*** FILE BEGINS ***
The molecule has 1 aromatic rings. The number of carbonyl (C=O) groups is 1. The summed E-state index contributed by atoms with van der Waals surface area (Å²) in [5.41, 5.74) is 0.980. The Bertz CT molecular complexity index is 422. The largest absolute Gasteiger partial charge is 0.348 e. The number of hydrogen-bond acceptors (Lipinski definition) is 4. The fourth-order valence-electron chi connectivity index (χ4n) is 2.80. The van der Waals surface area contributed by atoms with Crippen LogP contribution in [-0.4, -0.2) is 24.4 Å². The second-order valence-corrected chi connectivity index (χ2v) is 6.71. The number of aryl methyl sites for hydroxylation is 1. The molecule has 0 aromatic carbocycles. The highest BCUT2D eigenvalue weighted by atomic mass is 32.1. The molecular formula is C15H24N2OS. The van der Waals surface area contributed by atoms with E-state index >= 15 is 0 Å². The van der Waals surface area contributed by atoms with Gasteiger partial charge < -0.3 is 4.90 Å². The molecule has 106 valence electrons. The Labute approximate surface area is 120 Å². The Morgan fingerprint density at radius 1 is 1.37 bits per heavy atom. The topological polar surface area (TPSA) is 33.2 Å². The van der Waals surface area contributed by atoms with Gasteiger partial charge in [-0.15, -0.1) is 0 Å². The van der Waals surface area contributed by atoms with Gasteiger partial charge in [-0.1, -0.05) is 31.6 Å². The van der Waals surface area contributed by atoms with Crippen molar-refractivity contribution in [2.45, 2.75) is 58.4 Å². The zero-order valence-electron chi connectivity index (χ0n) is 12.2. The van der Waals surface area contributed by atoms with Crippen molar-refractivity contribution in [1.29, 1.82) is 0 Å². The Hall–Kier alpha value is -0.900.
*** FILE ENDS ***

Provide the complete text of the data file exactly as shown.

The molecule has 1 aromatic rings. The number of carbonyl (C=O) groups is 1. The summed E-state index contributed by atoms with van der Waals surface area (Å²) in [5.41, 5.74) is 0.980. The Bertz CT molecular complexity index is 422. The largest absolute Gasteiger partial charge is 0.348 e. The number of hydrogen-bond acceptors (Lipinski definition) is 4. The fourth-order valence-electron chi connectivity index (χ4n) is 2.80. The van der Waals surface area contributed by atoms with Crippen LogP contribution in [-0.4, -0.2) is 24.4 Å². The second-order valence-corrected chi connectivity index (χ2v) is 6.71. The number of aryl methyl sites for hydroxylation is 1. The molecule has 0 aromatic carbocycles. The highest BCUT2D eigenvalue weighted by atomic mass is 32.1. The molecular formula is C15H24N2OS. The van der Waals surface area contributed by atoms with E-state index >= 15 is 0 Å². The van der Waals surface area contributed by atoms with Gasteiger partial charge < -0.3 is 4.90 Å². The molecule has 106 valence electrons. The Labute approximate surface area is 120 Å². The Morgan fingerprint density at radius 1 is 1.37 bits per heavy atom. The topological polar surface area (TPSA) is 33.2 Å². The van der Waals surface area contributed by atoms with Gasteiger partial charge in [-0.15, -0.1) is 0 Å². The van der Waals surface area contributed by atoms with Gasteiger partial charge in [-0.1, -0.05) is 31.6 Å². The van der Waals surface area contributed by atoms with Crippen molar-refractivity contribution in [2.45, 2.75) is 58.4 Å². The zero-order valence-electron chi connectivity index (χ0n) is 12.2. The van der Waals surface area contributed by atoms with Crippen molar-refractivity contribution in [1.29, 1.82) is 0 Å². The Hall–Kier alpha value is -0.900.